Choosing your child’s first preschool or finding a new preschool when you move can be challenging and stressful. This is especially true for areas where there are many schools but limited openings. Most parents begin their search with a few key factors in mind — price, location, schedule, student-teacher ratio — but there are a few other things to consider that you might not have thought of yet.
Once you find a school you like, it’s a hassle to change. Your child will miss her friends, and you must again enter the cycle of application fees, deadlines, and waitlists. So it’s ideal to find a school that will work not just for the coming year but for all of your child’s preschool years. If you add the considerations below to your mental checklist, you may save yourself time later by making the best long-term decision for your family now.
(The tips below are most applicable to half-day preschools rather than centers that offer full-time care.)
Inclement Weather Policy
What does your preschool do for snow days and inclement weather? Do they make their own calls or do they follow the local school district? If the local school district starts late, do they cancel or have an alternate schedule? Preschools usually serve neighborhoods and relatively small geographical areas while school districts can be expansive. This means that snow might not be that bad in the preschool’s area, but busses in the larger school district can’t run.
If you are counting on the hours of care that preschool offers, it’s worth considering how their snow policy relates to that of the school district and how many days of the year the district cancels. Also, does the preschool offer make-up days at the end of the year for days missed due to snow? If you have a flexible schedule, this may not matter at all, but for some parents, it may matter a lot.
Minimum Age and Siblings Who May Attend in Future Years
What is the minimum age for children to attend the school? Obviously you will want to make sure your child is eligible, but what about younger siblings in future years? Many preschools enroll children who turn two by the school-year start date (or by the local school district’s cut-off date which is usually within a few weeks of the start date, frequently the end of September). But some preschools take children as young as eighteen months and others don’t start until age two-and-a-half or three.
If you have an infant, it’s worth thinking about the age they will be able to attend preschool with their older sibling. If your infant was born in the late summer, even when selecting a school for your older child, you may want to strongly consider schools that take young 2s and not just older 2s. When the time comes, you’ll be happy you did.
Schedule for Future Years
Look at more than just the schedule for the year your child will first enroll. If you need care every Thursday due to your work schedule, and the 2s class offers this, you don’t want to be in a bind next year if the 3s classes are only offered on a Monday / Wednesday / Friday basis. If the days care is offered are crucial, check to make sure the school has no plans to restructure the days-of-the-week offerings in the future.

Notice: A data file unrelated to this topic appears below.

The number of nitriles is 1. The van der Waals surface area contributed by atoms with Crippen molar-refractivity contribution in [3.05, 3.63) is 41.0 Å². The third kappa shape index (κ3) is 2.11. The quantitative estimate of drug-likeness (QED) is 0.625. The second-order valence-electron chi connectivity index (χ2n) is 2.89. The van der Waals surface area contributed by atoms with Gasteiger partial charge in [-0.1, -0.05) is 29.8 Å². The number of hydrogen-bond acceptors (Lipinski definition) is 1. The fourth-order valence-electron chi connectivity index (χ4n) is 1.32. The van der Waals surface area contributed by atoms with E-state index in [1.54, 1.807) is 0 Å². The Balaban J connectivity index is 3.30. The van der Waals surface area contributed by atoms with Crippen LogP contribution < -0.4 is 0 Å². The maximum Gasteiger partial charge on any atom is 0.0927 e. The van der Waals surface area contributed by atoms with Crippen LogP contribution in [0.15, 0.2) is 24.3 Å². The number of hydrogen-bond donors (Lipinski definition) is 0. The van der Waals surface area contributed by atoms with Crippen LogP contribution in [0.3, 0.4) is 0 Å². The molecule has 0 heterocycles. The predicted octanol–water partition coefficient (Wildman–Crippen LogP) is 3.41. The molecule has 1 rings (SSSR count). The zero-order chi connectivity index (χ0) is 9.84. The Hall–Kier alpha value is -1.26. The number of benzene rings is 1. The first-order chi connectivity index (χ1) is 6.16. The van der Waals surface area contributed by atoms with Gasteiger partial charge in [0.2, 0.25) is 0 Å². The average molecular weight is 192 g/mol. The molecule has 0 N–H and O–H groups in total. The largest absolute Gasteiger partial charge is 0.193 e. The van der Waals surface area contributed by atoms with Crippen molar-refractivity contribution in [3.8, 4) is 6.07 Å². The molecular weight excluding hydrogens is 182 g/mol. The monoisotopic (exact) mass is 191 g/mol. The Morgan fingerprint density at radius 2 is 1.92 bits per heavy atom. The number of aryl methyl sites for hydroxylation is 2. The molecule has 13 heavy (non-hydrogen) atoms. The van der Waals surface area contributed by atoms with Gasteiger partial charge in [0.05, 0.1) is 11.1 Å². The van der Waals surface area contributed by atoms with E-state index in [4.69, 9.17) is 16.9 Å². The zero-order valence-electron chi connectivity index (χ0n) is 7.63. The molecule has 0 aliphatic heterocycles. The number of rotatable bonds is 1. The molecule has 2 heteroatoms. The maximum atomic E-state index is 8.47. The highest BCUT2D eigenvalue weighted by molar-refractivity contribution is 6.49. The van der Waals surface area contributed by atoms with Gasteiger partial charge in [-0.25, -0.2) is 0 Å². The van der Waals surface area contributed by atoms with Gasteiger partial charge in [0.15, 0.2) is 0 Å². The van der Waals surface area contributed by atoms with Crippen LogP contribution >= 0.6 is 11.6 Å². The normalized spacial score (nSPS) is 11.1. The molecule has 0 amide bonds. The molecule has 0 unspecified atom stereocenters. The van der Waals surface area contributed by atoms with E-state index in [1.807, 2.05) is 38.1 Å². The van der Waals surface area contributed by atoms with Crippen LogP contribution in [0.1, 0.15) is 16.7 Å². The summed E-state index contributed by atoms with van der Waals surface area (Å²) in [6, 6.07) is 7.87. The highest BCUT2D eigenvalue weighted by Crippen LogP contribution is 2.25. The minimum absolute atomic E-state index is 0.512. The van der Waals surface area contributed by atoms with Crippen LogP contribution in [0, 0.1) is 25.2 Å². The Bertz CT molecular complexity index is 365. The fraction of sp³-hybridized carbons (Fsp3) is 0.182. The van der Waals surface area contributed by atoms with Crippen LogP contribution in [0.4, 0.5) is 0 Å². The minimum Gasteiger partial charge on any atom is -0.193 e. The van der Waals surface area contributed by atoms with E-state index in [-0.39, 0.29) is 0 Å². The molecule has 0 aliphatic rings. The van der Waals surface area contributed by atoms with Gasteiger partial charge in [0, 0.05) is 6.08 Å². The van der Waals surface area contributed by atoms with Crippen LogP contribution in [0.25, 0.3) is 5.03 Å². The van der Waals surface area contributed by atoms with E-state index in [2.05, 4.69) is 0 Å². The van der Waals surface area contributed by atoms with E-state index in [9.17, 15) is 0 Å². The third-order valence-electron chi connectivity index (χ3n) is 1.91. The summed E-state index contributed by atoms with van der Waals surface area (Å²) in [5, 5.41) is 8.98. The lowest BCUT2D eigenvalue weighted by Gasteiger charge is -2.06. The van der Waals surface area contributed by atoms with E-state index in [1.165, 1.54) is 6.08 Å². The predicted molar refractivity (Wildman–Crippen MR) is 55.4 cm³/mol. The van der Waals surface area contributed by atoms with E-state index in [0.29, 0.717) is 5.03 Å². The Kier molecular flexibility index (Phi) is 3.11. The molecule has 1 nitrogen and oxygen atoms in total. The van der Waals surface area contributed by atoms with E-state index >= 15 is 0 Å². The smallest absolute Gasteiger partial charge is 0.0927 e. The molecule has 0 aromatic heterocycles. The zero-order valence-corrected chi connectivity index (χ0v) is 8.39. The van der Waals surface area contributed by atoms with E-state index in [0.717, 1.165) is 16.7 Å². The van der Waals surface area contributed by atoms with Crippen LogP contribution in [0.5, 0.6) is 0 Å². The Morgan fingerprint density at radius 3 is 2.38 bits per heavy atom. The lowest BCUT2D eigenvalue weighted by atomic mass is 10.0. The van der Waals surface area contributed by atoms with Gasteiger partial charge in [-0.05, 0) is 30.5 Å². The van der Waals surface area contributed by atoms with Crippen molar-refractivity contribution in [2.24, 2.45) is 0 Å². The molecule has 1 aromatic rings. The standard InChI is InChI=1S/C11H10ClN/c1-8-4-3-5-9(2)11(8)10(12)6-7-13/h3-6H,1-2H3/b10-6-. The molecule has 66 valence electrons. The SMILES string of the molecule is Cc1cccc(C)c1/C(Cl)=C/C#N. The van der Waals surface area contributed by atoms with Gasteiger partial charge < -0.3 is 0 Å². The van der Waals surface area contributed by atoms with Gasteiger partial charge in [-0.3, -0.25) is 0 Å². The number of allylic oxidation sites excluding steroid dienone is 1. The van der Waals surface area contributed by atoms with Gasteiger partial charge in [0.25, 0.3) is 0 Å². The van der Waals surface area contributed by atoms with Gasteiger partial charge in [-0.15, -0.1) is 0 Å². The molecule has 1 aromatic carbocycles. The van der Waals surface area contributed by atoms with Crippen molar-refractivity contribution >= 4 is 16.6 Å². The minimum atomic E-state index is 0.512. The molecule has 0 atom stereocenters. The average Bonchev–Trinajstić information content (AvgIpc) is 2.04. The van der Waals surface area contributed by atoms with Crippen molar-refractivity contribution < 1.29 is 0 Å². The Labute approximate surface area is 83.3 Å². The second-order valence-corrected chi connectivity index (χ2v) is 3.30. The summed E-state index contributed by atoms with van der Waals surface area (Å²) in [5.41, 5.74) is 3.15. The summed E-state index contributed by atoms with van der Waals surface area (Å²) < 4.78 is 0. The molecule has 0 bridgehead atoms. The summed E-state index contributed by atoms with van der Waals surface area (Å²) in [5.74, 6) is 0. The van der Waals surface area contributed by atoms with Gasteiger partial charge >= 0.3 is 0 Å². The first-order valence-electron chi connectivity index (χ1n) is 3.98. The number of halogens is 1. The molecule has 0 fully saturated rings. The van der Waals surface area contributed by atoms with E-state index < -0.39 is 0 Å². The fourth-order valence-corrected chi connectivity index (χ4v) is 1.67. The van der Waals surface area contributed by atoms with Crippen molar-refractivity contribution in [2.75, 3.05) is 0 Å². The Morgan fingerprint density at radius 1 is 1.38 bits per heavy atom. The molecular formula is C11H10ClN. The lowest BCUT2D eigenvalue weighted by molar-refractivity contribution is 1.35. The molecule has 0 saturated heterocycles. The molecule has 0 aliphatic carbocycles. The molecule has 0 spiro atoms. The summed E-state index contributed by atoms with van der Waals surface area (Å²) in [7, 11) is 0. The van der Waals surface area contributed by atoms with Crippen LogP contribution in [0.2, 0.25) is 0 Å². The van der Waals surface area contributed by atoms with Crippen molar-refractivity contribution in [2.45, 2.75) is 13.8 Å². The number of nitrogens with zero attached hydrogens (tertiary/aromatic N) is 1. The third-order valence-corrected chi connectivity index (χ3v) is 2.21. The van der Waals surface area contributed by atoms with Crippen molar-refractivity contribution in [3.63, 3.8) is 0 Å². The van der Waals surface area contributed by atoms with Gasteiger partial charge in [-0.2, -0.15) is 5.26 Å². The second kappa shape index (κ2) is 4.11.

Many half-day preschools offer lunch bunch programs or enrichment classes that add an extra hour or more to the three or four hours of class time. Some also offer an early drop-off option. If you are interested in these programs, make sure to find out how they are structured. Do you have to commit to them for the year or by the month? Or can you use them on a day-to-day basis as needed?
Even if you don’t think you need extended care, are you sure you won’t need it next year or every now and then (like when you have a doctor or dentist appointment)? Maybe you think your child is too young to be away from you for more than just a few hours right now, but you may not feel the same way when they are in the Pre-K 4s year. By then you may welcome the extra school hours and even view it as a nice aid in transitioning to the longer kindergarten school day.
Speaking of the longer kindergarten day, frequently six or seven hours at many elementary schools, do you have any notion of delaying kindergarten? Does your child have a birthday late in the school year, meaning he or she will be one of the youngest in the class? Does your child tire easily or struggle with separation anxiety?
It’s hard to know how you will feel when the time for kindergarten arrives, but it can be a huge plus if the preschool you are considering offers kindergarten or an older 4s class open to five-year-olds who aren’t quite ready for a full day. One thing to keep in mind is that even if you choose to delay kindergarten, many school districts will work with you the next year to decide if your child should enter their kindergarten program or go straight to first grade.